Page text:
Under observation 

In James Jennings’ “Wings of Red,” his storytelling is vulnerable and strong at the same time. 


“What else?” James W. Jennings asks in the opening paragraph of his debut novel, which is based on his experience as a substitute teacher in the New York City school system, as a writer and an artist, as a Black man who rides the city’s subways at night because he is unable to pay his rent. What else, indeed.

“Wings of Red” (Soft Skull) is the story of June Papers, a young man with an M.F.A. and a felony record, who reveals his story in real time through interior monologue, journaling, observations, and snippets of conversations. June writes in his journal, “Against all good advice, my life and my literature are inseparable.”

Jennings, who now lives on the Vineyard full-time and has worked as a teacher at both the regional high school and the Charter School, was living in New York and working for the New York City school system when he was writing “Wings.” The novel is a lightly fictionalized — the publicity materials for the book call it autofiction — account of his own story. “I would say, 99 percent of it is very real. The part of it that is fictitious is really the craftsmanship of it,” Jennings said in a recent phone interview.

The novel begins with June relating the situation he finds himself in. He’s unable to pay his rent, and is preparing for the inevitable. “Me being homeless is merely comedy until it dawns on me, listening to my own footsteps, that I’ve fallen for the pretty girl who can’t have whoever she wants.”

June is also writing a novel. And while this book deals with family, race, ambition, desire, and place, it is also about writing, and Jennings’ writing about writing is worth noting. “Writers are like clumsy robbers or career criminals with the poetics. What can feel like a successful finesse or a caper will inevitably evoke into the realization that we’ve been leaving behind clues to our entombment all along — pieces of a bigger picture that will eventually put us behind bars. Pieces that will become absolutely transparent no matter how wise or clever we are. All fiction inevitably reveals the truth.”

June couch-surfs when he can, and rides the subways between substitute teaching gigs, always writing: “I hear sentences come forth and link up into paragraphs every few blocks. I can see them illuminated like sky-blue neons in front of me.”

He also travels back and forth to the Vineyard, where his grandmother, who is dealing with significant health issues, lives, and where he feels truly at home. The authenticity of Jennings’ voice and his clear knowledge of what and where he writes — whether it be the exchanges he has with students, conversations with friends, the complicated family issues, his time in New York, on the Vineyard, and on the bus that gets him from the city to Woods Hole — allows readers to truly enter his world. It is the details, and his observations, that make the writing feel like you are looking at what he is seeing, rather than trying to envision what he’s describing. About the East Chop, he writes, “The Highlands smell like dirt, salt, and trees. White folks call the Highlands East Chop. We call it the Highlands. The history is different.”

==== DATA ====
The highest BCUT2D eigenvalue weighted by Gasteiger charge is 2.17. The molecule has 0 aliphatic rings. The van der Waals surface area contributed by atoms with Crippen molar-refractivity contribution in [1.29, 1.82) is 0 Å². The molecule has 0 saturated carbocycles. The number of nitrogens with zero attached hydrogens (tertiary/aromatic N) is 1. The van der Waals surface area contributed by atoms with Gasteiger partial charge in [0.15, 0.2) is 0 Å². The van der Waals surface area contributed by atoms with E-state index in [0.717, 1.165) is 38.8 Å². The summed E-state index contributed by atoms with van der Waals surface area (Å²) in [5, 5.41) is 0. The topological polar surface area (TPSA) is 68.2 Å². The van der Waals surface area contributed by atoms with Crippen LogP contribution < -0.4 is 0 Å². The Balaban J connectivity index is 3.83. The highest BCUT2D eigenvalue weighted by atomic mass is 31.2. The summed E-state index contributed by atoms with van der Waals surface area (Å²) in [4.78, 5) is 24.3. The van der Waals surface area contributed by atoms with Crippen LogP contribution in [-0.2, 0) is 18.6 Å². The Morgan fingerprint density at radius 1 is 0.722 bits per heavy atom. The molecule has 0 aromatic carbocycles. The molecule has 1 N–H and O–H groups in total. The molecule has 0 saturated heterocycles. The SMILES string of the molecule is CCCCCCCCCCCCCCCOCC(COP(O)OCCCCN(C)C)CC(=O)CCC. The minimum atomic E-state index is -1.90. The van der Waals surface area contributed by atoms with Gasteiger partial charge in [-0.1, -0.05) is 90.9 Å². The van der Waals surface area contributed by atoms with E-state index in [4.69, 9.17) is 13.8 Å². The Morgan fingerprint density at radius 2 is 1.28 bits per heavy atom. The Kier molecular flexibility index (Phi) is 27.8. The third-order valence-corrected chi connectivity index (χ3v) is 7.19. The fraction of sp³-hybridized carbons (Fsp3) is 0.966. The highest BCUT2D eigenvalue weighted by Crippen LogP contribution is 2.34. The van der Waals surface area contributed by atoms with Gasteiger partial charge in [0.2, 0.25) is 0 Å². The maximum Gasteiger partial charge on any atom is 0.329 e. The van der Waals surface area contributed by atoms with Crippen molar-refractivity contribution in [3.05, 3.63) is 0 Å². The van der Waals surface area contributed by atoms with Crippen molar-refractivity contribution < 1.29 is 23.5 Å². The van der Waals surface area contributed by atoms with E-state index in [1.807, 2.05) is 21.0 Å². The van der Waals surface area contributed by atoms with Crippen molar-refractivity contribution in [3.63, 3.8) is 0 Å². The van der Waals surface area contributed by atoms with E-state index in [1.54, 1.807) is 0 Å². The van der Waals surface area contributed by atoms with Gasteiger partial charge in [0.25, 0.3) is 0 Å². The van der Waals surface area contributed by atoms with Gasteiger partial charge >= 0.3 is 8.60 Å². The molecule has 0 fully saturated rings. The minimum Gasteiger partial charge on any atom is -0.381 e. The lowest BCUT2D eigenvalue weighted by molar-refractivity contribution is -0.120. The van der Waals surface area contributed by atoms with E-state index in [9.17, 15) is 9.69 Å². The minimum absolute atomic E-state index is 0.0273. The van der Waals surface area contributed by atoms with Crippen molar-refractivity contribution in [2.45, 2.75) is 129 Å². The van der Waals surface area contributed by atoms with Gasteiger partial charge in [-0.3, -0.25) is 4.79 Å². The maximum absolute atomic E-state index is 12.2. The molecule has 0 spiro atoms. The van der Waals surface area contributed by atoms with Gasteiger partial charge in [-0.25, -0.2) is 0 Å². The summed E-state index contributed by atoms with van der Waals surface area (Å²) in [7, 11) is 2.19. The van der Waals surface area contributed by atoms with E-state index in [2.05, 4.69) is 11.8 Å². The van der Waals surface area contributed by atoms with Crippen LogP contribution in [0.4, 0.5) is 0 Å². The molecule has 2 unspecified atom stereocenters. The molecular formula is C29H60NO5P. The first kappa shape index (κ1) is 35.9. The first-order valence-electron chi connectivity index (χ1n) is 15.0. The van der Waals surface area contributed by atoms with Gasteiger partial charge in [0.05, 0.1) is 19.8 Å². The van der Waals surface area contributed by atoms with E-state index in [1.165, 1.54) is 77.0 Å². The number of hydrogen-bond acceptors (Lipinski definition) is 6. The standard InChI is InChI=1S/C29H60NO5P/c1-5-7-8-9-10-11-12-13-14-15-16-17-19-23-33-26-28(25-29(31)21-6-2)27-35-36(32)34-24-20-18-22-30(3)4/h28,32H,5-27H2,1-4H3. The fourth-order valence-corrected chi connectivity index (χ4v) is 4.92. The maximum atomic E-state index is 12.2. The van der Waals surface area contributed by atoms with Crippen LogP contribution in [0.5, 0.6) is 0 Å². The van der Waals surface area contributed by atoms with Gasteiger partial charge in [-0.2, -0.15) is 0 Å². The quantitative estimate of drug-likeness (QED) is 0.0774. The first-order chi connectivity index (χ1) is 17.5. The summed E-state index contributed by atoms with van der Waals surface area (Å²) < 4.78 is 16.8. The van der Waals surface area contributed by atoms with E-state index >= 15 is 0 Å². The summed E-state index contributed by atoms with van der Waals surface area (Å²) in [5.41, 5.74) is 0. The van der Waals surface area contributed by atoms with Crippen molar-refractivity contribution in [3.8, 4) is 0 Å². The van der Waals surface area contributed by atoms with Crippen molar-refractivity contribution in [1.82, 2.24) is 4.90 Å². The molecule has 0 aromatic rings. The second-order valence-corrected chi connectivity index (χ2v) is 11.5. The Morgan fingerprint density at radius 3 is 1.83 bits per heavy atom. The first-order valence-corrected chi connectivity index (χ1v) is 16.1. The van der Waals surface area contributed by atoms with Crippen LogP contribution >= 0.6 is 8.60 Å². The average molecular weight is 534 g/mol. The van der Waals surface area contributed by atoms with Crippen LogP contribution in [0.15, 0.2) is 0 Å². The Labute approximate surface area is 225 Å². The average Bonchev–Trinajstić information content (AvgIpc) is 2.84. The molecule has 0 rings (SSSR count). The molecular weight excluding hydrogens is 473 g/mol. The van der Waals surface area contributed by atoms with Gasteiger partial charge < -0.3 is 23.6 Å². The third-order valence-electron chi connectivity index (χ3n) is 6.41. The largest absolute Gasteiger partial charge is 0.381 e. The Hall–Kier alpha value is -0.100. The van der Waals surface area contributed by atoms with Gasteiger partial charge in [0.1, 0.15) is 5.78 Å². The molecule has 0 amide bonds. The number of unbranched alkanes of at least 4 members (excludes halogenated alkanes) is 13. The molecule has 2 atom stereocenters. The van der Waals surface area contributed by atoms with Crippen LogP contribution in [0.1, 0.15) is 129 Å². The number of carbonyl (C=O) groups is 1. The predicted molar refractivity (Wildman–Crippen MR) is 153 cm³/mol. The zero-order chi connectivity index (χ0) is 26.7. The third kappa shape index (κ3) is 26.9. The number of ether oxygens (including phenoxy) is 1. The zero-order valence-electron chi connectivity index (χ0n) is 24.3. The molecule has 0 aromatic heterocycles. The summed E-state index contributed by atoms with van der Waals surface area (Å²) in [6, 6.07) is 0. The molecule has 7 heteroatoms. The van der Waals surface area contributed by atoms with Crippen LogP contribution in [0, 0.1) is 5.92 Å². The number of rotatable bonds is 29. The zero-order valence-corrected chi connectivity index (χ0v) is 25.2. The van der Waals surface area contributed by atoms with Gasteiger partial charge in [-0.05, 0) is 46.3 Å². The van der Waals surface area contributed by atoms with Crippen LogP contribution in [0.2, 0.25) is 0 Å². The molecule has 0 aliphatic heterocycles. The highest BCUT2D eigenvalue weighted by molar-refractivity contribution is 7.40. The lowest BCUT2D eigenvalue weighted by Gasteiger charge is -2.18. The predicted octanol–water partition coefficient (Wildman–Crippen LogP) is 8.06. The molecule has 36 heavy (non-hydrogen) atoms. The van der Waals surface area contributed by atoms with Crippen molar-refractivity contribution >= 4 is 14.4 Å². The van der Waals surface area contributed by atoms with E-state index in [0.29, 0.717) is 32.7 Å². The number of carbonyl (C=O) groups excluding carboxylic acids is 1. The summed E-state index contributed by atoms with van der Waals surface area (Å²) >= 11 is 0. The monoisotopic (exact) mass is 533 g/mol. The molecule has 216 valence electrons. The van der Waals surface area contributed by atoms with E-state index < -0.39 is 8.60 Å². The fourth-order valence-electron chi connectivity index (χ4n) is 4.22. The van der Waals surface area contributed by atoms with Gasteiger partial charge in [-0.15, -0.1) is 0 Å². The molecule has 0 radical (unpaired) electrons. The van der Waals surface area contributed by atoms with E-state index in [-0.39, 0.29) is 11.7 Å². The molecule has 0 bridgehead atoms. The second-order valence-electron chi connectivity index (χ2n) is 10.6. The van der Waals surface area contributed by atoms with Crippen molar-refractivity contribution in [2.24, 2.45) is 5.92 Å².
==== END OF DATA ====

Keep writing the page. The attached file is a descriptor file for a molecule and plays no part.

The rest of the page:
And moving out of his apartment in the city: “Carry bedroom trash out front with the rest of our soaked belongings, and watch a litter of street kittens wrestling in the vacant lot.”

Jennings keeps detailed journals. “I become maniacal about documenting my experience,” he admits. His process involves not just putting pen to paper and fingers to keypad; he also records his writing, to hear how it sounds. “I write it out,” he explained. “And then I read it aloud to myself and I record that, and I listened to that, because I come from a history of a tradition of storytellers, and it’s very important to me to be able to communicate the story to not just people who care about literature but also to a 12-year-old, and to people who care less about literature.”

About writing “Wings of Red,” he said, “It was literally helping me survive. You start thinking things about yourself when you don’t have a place to sleep at night that aren’t too wonderful.”


“Wings of Red” is available at Edgartown Books and Bunch of Grapes. James W. Jennings will be speaking about the book at Pathways on Nov. 21 at 7:30 pm.